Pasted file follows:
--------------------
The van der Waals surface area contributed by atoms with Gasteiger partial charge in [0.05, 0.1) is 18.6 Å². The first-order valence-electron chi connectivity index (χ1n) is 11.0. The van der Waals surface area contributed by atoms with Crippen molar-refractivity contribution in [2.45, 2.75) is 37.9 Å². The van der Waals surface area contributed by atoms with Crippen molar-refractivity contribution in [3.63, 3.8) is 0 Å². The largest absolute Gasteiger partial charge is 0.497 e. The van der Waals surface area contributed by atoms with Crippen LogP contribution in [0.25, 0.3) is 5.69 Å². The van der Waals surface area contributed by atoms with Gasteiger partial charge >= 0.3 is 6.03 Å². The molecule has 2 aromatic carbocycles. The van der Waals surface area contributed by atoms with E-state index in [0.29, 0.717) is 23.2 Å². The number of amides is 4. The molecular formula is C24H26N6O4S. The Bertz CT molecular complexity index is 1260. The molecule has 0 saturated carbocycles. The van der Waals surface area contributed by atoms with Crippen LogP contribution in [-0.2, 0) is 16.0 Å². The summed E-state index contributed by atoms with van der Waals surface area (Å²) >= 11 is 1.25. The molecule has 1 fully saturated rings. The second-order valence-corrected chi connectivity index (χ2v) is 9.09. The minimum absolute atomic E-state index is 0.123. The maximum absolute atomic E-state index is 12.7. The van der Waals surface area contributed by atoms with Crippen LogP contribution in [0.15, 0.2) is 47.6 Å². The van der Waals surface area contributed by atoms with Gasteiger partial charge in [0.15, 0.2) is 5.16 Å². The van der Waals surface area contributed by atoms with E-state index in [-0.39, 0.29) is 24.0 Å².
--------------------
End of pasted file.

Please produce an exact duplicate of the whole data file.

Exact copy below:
The van der Waals surface area contributed by atoms with Gasteiger partial charge in [0.05, 0.1) is 18.6 Å². The first-order valence-electron chi connectivity index (χ1n) is 11.0. The van der Waals surface area contributed by atoms with Crippen molar-refractivity contribution in [2.45, 2.75) is 37.9 Å². The van der Waals surface area contributed by atoms with Crippen molar-refractivity contribution in [3.63, 3.8) is 0 Å². The largest absolute Gasteiger partial charge is 0.497 e. The van der Waals surface area contributed by atoms with Crippen LogP contribution in [0.25, 0.3) is 5.69 Å². The van der Waals surface area contributed by atoms with Gasteiger partial charge >= 0.3 is 6.03 Å². The molecule has 2 aromatic carbocycles. The van der Waals surface area contributed by atoms with E-state index in [0.29, 0.717) is 23.2 Å². The number of amides is 4. The molecular formula is C24H26N6O4S. The Bertz CT molecular complexity index is 1260. The molecule has 0 saturated carbocycles. The van der Waals surface area contributed by atoms with Crippen LogP contribution in [-0.2, 0) is 16.0 Å². The summed E-state index contributed by atoms with van der Waals surface area (Å²) >= 11 is 1.25. The molecule has 1 fully saturated rings. The second-order valence-corrected chi connectivity index (χ2v) is 9.09. The minimum absolute atomic E-state index is 0.123. The maximum absolute atomic E-state index is 12.7. The van der Waals surface area contributed by atoms with Crippen LogP contribution in [0.15, 0.2) is 47.6 Å². The van der Waals surface area contributed by atoms with Gasteiger partial charge in [0.15, 0.2) is 5.16 Å². The van der Waals surface area contributed by atoms with E-state index in [-0.39, 0.29) is 24.0 Å².